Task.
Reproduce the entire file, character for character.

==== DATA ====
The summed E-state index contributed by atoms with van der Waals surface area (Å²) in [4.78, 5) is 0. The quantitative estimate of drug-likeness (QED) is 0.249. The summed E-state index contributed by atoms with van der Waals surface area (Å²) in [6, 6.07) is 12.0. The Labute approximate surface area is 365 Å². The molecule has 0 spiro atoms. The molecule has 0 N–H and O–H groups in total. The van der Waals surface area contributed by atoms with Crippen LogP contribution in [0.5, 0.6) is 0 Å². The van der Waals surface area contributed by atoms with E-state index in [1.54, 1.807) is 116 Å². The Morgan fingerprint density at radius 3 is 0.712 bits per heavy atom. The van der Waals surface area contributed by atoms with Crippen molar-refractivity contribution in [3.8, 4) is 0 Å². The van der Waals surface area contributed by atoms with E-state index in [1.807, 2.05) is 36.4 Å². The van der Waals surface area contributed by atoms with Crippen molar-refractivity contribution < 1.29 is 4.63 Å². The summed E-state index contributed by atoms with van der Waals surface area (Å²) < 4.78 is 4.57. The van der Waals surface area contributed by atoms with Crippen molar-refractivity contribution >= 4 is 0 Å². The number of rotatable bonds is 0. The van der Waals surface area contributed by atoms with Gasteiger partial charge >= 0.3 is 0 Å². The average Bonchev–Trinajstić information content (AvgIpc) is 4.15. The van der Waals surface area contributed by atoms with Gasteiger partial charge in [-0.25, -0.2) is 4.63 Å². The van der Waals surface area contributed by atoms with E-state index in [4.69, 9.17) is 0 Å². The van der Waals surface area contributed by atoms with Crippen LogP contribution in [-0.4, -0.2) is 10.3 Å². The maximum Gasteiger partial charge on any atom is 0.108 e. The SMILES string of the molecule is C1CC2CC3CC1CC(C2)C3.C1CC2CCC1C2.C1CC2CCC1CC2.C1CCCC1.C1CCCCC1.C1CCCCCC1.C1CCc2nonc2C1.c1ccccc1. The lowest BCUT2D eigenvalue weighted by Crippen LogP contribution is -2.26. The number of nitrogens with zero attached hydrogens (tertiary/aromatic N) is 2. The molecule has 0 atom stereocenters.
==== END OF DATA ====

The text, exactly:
The summed E-state index contributed by atoms with van der Waals surface area (Å²) in [4.78, 5) is 0. The quantitative estimate of drug-likeness (QED) is 0.249. The summed E-state index contributed by atoms with van der Waals surface area (Å²) in [6, 6.07) is 12.0. The Labute approximate surface area is 365 Å². The molecule has 0 spiro atoms. The molecule has 0 N–H and O–H groups in total. The van der Waals surface area contributed by atoms with Crippen LogP contribution in [0.5, 0.6) is 0 Å². The van der Waals surface area contributed by atoms with E-state index in [1.54, 1.807) is 116 Å². The Morgan fingerprint density at radius 3 is 0.712 bits per heavy atom. The van der Waals surface area contributed by atoms with Crippen molar-refractivity contribution in [3.8, 4) is 0 Å². The van der Waals surface area contributed by atoms with E-state index in [1.807, 2.05) is 36.4 Å². The van der Waals surface area contributed by atoms with Crippen molar-refractivity contribution < 1.29 is 4.63 Å². The summed E-state index contributed by atoms with van der Waals surface area (Å²) < 4.78 is 4.57. The van der Waals surface area contributed by atoms with Crippen molar-refractivity contribution >= 4 is 0 Å². The number of rotatable bonds is 0. The van der Waals surface area contributed by atoms with Gasteiger partial charge >= 0.3 is 0 Å². The average Bonchev–Trinajstić information content (AvgIpc) is 4.15. The van der Waals surface area contributed by atoms with Gasteiger partial charge in [-0.25, -0.2) is 4.63 Å². The van der Waals surface area contributed by atoms with E-state index in [4.69, 9.17) is 0 Å². The van der Waals surface area contributed by atoms with Crippen LogP contribution in [-0.4, -0.2) is 10.3 Å². The maximum Gasteiger partial charge on any atom is 0.108 e. The SMILES string of the molecule is C1CC2CC3CC1CC(C2)C3.C1CC2CCC1C2.C1CC2CCC1CC2.C1CCCC1.C1CCCCC1.C1CCCCCC1.C1CCc2nonc2C1.c1ccccc1. The lowest BCUT2D eigenvalue weighted by Crippen LogP contribution is -2.26. The number of nitrogens with zero attached hydrogens (tertiary/aromatic N) is 2. The molecule has 0 atom stereocenters.